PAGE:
I have only recently got into contact with Windows Communication Foundation (WCF). As a newbie, one of the things I struggled with at first was securing a WCF service with self-signed certificates. Never having used certificates and not knowing how it actually works, it was challenging task to say the least. Looking back now it makes me feel a little silly …
For this post we will use a common business-2-business scenario. We will create a transport-secured (HTTPS) WCF service with certificate client-credential authentication.
1. Create the solution setup:
For this scenario, we will build a solution called “WCF.Tutorial.TransportSecurity”
There are 2 projects in this solution: (both are default template projects)
- WCF Service Application called “WCF.Tutorial.TransportSecurity.Service”
- Client console application called “WCF.Tutorial.TransportSecurity.Client”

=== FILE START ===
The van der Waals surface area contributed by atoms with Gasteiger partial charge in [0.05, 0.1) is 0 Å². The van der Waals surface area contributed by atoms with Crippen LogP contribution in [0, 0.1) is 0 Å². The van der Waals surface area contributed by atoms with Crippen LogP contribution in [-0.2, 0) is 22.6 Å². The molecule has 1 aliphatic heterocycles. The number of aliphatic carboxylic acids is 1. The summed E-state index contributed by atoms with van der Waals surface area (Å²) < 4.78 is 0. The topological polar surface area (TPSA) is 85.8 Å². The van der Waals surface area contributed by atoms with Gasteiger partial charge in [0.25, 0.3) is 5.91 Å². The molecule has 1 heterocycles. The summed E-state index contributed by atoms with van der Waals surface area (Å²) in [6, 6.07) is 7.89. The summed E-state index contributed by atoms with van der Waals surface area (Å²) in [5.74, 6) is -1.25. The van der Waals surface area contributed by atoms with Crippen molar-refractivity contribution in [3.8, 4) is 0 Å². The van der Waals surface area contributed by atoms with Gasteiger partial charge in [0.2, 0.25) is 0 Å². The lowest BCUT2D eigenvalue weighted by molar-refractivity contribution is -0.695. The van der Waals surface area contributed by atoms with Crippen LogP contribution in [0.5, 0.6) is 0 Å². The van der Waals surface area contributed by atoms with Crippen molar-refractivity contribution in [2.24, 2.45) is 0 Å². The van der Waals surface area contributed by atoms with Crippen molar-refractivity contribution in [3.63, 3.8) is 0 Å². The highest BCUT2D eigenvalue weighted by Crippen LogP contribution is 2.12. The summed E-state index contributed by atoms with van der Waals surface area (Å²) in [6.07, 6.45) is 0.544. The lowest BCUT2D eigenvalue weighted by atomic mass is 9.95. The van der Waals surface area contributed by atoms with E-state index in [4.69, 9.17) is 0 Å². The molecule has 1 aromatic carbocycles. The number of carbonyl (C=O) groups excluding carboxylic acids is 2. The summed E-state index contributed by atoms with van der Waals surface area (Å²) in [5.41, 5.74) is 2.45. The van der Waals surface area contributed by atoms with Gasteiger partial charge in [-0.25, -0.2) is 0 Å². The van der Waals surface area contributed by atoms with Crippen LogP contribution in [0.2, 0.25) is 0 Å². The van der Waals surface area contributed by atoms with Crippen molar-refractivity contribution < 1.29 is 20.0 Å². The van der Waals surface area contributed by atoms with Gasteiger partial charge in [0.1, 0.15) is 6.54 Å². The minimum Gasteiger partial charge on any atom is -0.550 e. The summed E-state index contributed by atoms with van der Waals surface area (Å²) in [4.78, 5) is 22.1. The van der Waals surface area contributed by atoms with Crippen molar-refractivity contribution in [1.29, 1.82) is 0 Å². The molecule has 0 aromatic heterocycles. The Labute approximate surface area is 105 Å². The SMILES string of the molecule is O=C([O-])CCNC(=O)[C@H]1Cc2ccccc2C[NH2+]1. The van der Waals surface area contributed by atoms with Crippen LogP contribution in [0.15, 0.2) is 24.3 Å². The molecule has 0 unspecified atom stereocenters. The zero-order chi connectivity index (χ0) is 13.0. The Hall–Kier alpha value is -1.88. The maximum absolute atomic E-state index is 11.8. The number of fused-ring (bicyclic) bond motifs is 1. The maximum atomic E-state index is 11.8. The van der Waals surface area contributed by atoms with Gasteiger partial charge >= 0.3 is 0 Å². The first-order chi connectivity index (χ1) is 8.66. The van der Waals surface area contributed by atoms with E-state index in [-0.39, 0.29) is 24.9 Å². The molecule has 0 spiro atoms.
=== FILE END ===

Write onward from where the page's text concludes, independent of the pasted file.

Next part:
At some point, you might experience some issues if you try to consume a service that is hosted on another role instance that is not being hosted in the default workerrole process.
We host a WCF Service in a windows service that is being installed on the azure role instance by a startup Task. This means the WCF service is not being hosted inside of the workerrole, which derives from the RoleEntryPoint.
We want to consume this service from another role instance.
For the first role instance where we host the WCF service in a windows service, we need to define an internal endpoint, which we will use for the WCF service to listen on.
This endpoint is only used for communication between both the role instances, thus making it an internal endpoint.
The required binaries of the windows service get copied to the windows azure instance by
We also have a startup task defined, which triggers the install of the windows service on the azure instance. This startup task startup.cmd has been copied to the azure instance at the approot/definedfolder/ by the contents copy, together with the necessary windows service binaries.